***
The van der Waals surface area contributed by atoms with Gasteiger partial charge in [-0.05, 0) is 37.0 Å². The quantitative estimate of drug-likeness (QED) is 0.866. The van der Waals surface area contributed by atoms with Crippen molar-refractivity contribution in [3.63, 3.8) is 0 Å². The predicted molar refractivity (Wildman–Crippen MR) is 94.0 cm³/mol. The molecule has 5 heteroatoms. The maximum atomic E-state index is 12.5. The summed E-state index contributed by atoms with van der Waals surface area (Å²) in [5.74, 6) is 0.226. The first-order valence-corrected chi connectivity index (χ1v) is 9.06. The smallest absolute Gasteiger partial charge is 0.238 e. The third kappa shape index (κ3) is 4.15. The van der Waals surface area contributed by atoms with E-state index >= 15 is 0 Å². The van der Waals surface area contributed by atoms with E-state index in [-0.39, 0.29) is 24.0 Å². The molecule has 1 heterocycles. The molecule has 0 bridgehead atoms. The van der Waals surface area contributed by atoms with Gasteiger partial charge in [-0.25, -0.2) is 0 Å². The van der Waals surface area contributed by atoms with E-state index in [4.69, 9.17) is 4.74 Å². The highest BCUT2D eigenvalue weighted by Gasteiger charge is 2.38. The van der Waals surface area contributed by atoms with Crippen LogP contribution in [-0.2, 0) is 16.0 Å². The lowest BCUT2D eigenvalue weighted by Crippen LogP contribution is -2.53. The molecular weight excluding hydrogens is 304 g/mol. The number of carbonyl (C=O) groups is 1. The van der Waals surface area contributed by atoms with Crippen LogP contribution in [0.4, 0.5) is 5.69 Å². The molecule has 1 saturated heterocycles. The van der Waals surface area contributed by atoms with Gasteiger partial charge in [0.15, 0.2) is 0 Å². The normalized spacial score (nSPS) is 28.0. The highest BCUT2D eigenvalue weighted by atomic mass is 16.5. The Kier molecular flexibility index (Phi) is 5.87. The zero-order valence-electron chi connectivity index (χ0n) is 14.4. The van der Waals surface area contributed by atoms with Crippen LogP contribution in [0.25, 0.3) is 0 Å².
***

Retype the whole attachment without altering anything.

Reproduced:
The van der Waals surface area contributed by atoms with Gasteiger partial charge in [-0.05, 0) is 37.0 Å². The quantitative estimate of drug-likeness (QED) is 0.866. The van der Waals surface area contributed by atoms with Crippen molar-refractivity contribution in [3.63, 3.8) is 0 Å². The predicted molar refractivity (Wildman–Crippen MR) is 94.0 cm³/mol. The molecule has 5 heteroatoms. The maximum atomic E-state index is 12.5. The summed E-state index contributed by atoms with van der Waals surface area (Å²) in [5.74, 6) is 0.226. The first-order valence-corrected chi connectivity index (χ1v) is 9.06. The smallest absolute Gasteiger partial charge is 0.238 e. The third kappa shape index (κ3) is 4.15. The van der Waals surface area contributed by atoms with E-state index >= 15 is 0 Å². The van der Waals surface area contributed by atoms with E-state index in [-0.39, 0.29) is 24.0 Å². The molecule has 1 heterocycles. The molecule has 0 bridgehead atoms. The van der Waals surface area contributed by atoms with Gasteiger partial charge in [-0.25, -0.2) is 0 Å². The van der Waals surface area contributed by atoms with E-state index in [4.69, 9.17) is 4.74 Å². The highest BCUT2D eigenvalue weighted by Gasteiger charge is 2.38. The van der Waals surface area contributed by atoms with Crippen LogP contribution in [-0.2, 0) is 16.0 Å². The lowest BCUT2D eigenvalue weighted by Crippen LogP contribution is -2.53. The molecular weight excluding hydrogens is 304 g/mol. The number of carbonyl (C=O) groups is 1. The van der Waals surface area contributed by atoms with Crippen LogP contribution in [0.4, 0.5) is 5.69 Å². The molecule has 1 saturated heterocycles. The van der Waals surface area contributed by atoms with Gasteiger partial charge in [0.15, 0.2) is 0 Å². The normalized spacial score (nSPS) is 28.0. The highest BCUT2D eigenvalue weighted by atomic mass is 16.5. The Kier molecular flexibility index (Phi) is 5.87. The zero-order valence-electron chi connectivity index (χ0n) is 14.4. The van der Waals surface area contributed by atoms with Crippen LogP contribution in [0.25, 0.3) is 0 Å².